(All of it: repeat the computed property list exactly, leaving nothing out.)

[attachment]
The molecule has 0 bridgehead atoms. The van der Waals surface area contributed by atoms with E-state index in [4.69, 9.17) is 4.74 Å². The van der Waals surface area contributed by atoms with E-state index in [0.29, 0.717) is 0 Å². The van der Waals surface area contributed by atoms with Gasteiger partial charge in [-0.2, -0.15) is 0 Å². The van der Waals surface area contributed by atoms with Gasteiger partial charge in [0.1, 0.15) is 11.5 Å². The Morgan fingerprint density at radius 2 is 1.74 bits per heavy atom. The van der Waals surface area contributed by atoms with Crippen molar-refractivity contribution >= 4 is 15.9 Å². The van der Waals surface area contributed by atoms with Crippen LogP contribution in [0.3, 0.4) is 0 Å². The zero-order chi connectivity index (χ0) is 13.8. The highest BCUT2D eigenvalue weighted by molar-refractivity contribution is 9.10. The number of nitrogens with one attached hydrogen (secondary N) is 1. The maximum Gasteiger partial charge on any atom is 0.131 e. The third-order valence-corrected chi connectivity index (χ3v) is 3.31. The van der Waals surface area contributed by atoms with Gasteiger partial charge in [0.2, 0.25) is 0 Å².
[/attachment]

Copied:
The molecule has 0 bridgehead atoms. The van der Waals surface area contributed by atoms with E-state index in [4.69, 9.17) is 4.74 Å². The van der Waals surface area contributed by atoms with E-state index in [0.29, 0.717) is 0 Å². The van der Waals surface area contributed by atoms with Gasteiger partial charge in [-0.2, -0.15) is 0 Å². The van der Waals surface area contributed by atoms with Gasteiger partial charge in [0.1, 0.15) is 11.5 Å². The Morgan fingerprint density at radius 2 is 1.74 bits per heavy atom. The van der Waals surface area contributed by atoms with Crippen molar-refractivity contribution >= 4 is 15.9 Å². The van der Waals surface area contributed by atoms with Crippen LogP contribution in [0.3, 0.4) is 0 Å². The zero-order chi connectivity index (χ0) is 13.8. The highest BCUT2D eigenvalue weighted by molar-refractivity contribution is 9.10. The number of nitrogens with one attached hydrogen (secondary N) is 1. The maximum Gasteiger partial charge on any atom is 0.131 e. The third-order valence-corrected chi connectivity index (χ3v) is 3.31. The van der Waals surface area contributed by atoms with Gasteiger partial charge in [0.2, 0.25) is 0 Å².